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The Importance of Math Homework
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Emily Kasradze

As an Upper School math teacher, I love math homework. I’ve found it to be an effective practice for instilling logical thinking, determination, and appreciation for the order which underpins Creation. An added benefit is that a thorough approach to math homework usually brings good grades. My enthusiasm for math homework means I am puzzled when my students don’t complete their home assignments. Their lives, of course, are full of friends, family, church, and extracurricular activities, not to mention the hundreds of pages per week they read for other classes. But surely they could find an hour? 

However, when I attend an athletics or theater event by The Saint Constantine School, I find my perspective shifting. The student who was behind in assignments is a leader on the volleyball or basketball team, having perfected his or her moves through hours of practice. Another stars in the school play, having memorized and perfected dozens (or hundreds) of lines of Shakespeare. Attending a performance where most actors are my students, I am entranced to suspend my disbelief that a Pre-Calculus student is sixty years old, or a villain, or royalty.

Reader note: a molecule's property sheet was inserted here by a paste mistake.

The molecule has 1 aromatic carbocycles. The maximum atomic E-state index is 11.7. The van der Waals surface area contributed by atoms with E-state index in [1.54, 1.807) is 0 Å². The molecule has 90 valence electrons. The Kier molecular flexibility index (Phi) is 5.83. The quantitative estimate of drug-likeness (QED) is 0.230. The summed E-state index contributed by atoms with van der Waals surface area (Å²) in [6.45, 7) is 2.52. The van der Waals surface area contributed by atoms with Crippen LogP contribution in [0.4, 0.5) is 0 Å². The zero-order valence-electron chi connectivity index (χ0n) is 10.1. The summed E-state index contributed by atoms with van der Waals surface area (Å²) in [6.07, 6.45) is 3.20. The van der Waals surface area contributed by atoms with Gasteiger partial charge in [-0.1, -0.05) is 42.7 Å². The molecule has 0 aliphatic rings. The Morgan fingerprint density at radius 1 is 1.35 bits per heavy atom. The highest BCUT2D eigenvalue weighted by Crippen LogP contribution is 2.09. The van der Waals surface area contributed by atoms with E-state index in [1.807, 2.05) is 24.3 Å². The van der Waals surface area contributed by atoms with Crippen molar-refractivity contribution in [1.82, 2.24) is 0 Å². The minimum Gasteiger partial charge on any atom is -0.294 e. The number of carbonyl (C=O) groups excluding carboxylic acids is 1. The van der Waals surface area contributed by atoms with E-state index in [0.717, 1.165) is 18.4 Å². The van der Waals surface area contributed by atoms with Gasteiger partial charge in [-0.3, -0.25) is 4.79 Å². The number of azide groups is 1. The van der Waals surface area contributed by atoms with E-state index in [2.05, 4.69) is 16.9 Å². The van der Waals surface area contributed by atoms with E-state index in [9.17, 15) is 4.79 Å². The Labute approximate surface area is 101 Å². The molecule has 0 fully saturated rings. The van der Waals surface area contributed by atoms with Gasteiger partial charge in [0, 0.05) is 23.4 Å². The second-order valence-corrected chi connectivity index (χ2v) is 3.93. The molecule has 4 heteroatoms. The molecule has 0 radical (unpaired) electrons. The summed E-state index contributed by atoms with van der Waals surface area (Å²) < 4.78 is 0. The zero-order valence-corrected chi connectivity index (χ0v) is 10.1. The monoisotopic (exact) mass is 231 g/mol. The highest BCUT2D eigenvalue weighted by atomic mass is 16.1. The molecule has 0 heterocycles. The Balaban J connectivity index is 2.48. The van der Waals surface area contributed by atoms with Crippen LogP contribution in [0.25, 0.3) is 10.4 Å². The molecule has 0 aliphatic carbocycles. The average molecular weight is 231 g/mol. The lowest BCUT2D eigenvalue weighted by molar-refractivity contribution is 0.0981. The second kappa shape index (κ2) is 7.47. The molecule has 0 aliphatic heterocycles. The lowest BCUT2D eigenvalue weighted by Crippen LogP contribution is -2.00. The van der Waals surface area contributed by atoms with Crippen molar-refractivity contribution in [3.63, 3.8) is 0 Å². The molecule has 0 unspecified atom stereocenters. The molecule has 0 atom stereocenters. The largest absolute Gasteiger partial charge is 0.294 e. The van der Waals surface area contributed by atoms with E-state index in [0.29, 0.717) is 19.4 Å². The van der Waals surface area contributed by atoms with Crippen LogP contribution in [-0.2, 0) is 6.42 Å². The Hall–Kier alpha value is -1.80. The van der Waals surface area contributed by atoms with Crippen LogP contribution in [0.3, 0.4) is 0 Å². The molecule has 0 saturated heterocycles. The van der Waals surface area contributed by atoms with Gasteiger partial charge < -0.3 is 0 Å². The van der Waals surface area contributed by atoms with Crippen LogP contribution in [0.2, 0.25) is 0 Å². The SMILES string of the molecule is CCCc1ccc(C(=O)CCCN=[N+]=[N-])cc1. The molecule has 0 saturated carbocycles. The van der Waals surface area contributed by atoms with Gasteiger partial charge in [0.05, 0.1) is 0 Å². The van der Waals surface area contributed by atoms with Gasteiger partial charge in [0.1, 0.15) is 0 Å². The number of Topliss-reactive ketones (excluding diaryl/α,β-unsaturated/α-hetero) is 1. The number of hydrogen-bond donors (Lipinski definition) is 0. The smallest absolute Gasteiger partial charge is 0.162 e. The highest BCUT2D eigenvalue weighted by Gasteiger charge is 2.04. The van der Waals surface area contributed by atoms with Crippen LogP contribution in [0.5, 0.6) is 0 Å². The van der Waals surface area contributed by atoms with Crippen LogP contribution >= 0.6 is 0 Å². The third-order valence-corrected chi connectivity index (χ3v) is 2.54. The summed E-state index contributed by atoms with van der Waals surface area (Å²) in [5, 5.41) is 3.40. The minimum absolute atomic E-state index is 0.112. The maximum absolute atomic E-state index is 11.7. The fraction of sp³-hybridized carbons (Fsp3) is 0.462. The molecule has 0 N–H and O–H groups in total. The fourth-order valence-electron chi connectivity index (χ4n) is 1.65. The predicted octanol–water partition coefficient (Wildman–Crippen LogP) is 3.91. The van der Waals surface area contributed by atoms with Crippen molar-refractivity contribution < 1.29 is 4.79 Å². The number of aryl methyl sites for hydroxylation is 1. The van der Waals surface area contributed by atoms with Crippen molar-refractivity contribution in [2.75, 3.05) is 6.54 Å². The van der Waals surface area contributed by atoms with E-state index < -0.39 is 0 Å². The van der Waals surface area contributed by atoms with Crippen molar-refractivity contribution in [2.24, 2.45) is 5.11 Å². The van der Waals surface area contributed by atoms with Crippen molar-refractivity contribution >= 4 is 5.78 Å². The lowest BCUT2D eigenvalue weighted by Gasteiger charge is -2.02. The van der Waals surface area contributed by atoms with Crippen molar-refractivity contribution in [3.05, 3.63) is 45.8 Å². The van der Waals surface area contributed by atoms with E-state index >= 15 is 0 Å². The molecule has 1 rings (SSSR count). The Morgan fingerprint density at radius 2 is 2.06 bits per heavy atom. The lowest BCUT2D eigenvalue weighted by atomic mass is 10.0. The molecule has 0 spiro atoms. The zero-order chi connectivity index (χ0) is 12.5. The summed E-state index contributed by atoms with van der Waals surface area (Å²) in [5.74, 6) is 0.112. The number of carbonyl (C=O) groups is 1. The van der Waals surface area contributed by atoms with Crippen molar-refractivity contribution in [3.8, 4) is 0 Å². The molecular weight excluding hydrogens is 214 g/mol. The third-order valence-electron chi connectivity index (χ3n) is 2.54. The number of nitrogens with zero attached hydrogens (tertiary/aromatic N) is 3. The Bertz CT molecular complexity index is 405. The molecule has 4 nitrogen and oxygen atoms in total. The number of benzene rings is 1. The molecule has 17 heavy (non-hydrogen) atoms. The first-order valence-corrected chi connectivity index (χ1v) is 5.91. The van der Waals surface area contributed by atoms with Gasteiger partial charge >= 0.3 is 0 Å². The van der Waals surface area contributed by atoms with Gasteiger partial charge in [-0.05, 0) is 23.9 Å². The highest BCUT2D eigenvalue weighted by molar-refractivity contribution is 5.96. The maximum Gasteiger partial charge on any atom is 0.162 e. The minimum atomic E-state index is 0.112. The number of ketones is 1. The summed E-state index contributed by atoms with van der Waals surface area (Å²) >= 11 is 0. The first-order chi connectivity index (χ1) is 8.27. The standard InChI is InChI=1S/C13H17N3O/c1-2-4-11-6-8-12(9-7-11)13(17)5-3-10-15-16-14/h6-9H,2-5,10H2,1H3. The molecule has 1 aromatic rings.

What’s more, our school is small enough that a student in the play is likely also to be on a sports team and in the choir, and perhaps playing in a band on the side. Our students are dedicated and successful in various aspects of life, and they are courageous in their willingness to take on multiple challenges at once. It is an honor to know them. And it is humbling for this teacher to realize that math homework, while being valuable and critical for academic success, is not the only important thing in life.